Finance & Economics

Arts & Culture

Science & Technology



Contact us


French Farmers’ Anger Unites France in Spite of Macron’s Bumbling Head Boy Attal’s Desperation
Farmers have described an exhausting workload, low pay, as well as the war in Ukraine as creating difficulties in making ends meet, feeding into the feeling of discontent across the agricultural sector.
17 April, 2024

France’s countryside has been in a state of uproar for the past two weeks. Growing discontent among French farmers has finally erupted: streets and highways have been blocked by tractors, cheap produce dumped across roads, city halls and government infrastructure have been showered with manure, and vegetable peels, tires, hay bales, and hoes have been brandished in the rallying cries for fairer working conditions. Farmers have described an exhausting workload, low pay, as well as the war in Ukraine as creating difficulties in making ends meet, feeding into the feeling of discontent across the agricultural sector. However, it is President Emmanuel Macron’s newly appointed Prime Minister Gabriel Attal, that has made the proverbial vase overflow. The 34-year-old has been the subject of intense scrutiny from the media alongside the population since his appointment on the 9th of January. His education, sexual orientation, and young age have all littered the public forum while his policies have taken a back seat. Nevertheless, it is Attal’s, his government and the European Union’s recent commitments to helping Ukraine that have aroused the ire of French farmers. Alleviating conditions on Ukrainian imports as well as requiring French farmers to leave 4% of their land fallow or unused have only increased the farmer’s impression of their government abandoning them in favour of the Ukrainian cause. 

Compounded by what has been described as an overzealous administrative process that has long complicated their lives, France’s farmers have decided that “enough is enough” and in typical French fashion, have begun to demonstrate and protest to demand fairer conditions. The general “ras-le-bol” sentiment felt across the nation started by small grassroots demonstrations has blossomed into a nationwide movement. Unions have had significant input, especially the Fédération Nationale des Syndicats d’Exploitants Agricoles(FNSEA) and Jeunes Agriculteurs (JA). 

These unions, their involvement and motives have been called into question by a significant part of French farmers; fearing that they are pursuing their own specific agenda and ignoring the farmer’s most crucial claims. Nevertheless, it is undeniable that they have helped the movement to grow and organize itself beyond the small grassroots start. Farmers describe feeling cheated: being forced to play an unfair game with rules tipped against them from the start. Disadvantaged against non-EU imports, they feel that they are fighting for the attention of French consumers.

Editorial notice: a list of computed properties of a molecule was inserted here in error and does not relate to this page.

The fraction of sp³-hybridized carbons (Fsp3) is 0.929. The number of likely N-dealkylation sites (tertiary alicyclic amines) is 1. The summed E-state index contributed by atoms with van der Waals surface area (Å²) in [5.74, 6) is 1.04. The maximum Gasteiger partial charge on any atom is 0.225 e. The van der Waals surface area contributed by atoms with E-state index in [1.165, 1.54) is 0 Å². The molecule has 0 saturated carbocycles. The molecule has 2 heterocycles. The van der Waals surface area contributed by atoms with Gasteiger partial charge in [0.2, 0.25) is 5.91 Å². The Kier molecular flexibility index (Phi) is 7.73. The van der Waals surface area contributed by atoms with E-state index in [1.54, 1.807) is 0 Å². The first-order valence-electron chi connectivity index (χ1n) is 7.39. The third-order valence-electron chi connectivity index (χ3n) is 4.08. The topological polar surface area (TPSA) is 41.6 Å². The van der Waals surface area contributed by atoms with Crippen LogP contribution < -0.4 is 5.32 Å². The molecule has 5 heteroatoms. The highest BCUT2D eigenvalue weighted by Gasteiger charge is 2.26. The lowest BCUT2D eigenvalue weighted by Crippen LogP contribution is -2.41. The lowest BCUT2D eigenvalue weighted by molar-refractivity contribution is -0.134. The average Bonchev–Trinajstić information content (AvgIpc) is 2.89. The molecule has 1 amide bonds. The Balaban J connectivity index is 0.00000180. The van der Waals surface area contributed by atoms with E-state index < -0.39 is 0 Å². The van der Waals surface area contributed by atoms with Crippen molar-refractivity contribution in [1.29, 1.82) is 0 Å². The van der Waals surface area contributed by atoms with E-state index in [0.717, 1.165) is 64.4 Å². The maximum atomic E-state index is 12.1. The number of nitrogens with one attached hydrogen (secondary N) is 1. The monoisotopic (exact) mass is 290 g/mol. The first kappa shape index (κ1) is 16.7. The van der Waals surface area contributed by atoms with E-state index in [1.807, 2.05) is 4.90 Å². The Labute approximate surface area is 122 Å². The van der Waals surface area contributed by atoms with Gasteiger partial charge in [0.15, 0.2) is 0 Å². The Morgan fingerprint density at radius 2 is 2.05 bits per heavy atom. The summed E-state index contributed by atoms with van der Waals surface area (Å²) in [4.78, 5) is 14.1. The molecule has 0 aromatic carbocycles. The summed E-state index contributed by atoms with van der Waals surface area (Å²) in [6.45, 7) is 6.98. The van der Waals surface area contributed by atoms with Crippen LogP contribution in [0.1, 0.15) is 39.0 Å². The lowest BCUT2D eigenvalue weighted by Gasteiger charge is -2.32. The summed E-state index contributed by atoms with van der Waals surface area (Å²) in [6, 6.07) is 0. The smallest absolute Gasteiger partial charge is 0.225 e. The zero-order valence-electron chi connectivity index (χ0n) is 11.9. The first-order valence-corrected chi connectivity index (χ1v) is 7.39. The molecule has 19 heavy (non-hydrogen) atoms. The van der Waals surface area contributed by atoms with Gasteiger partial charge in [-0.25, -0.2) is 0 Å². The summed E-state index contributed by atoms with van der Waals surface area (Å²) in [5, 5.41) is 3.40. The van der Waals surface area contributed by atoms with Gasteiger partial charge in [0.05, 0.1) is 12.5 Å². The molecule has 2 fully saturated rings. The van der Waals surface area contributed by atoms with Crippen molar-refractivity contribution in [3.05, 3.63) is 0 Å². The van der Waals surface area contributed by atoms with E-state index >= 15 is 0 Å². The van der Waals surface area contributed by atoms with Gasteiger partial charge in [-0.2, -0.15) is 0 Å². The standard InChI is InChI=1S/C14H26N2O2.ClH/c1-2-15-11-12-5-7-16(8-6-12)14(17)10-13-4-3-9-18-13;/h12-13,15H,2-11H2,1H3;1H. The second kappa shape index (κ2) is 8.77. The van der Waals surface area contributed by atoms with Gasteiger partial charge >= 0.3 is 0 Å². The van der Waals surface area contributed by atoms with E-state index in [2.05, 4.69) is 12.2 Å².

France is the European Union’s biggest agricultural producer and yet, the farmers feel their situation is hopeless: making a living is practically impossible as a result of the overzealous national requirements compounded by the European Union’s policies such as the Common Agricultural Policy (CAP) currently worth $55 billion that mostly exists as direct payments to farmers in financial difficulty which makes any profit almost non-existent. Another EU measure requires farmers to carry out crop rotations or reduce fertiliser by at least 20%. What may have been an environmentalist’s dream, unfortunately, represents enormous efforts from farmers resulting in reduced yield. Farmers are asking for a stable and equal framework in which they wouldn’t be unfairly disadvantaged in comparison to the competitive international produce sold at a low cost. Farmers want to level the playing field and ease the Sisyphean task that has been set before them. The EU had momentarily lifted import restrictions on Ukrainian produce which then flooded the market: the average Ukrainian farm is about 1000 hectares compared to 41 hectares in Europe. Ukraine’s farming capacity far outweighs any of the European powers. As such, the French farmers are simply not playing the same game as the Ukrainian farmers and are at a disadvantage in terms of capacity of production, exports, infrastructure and much more.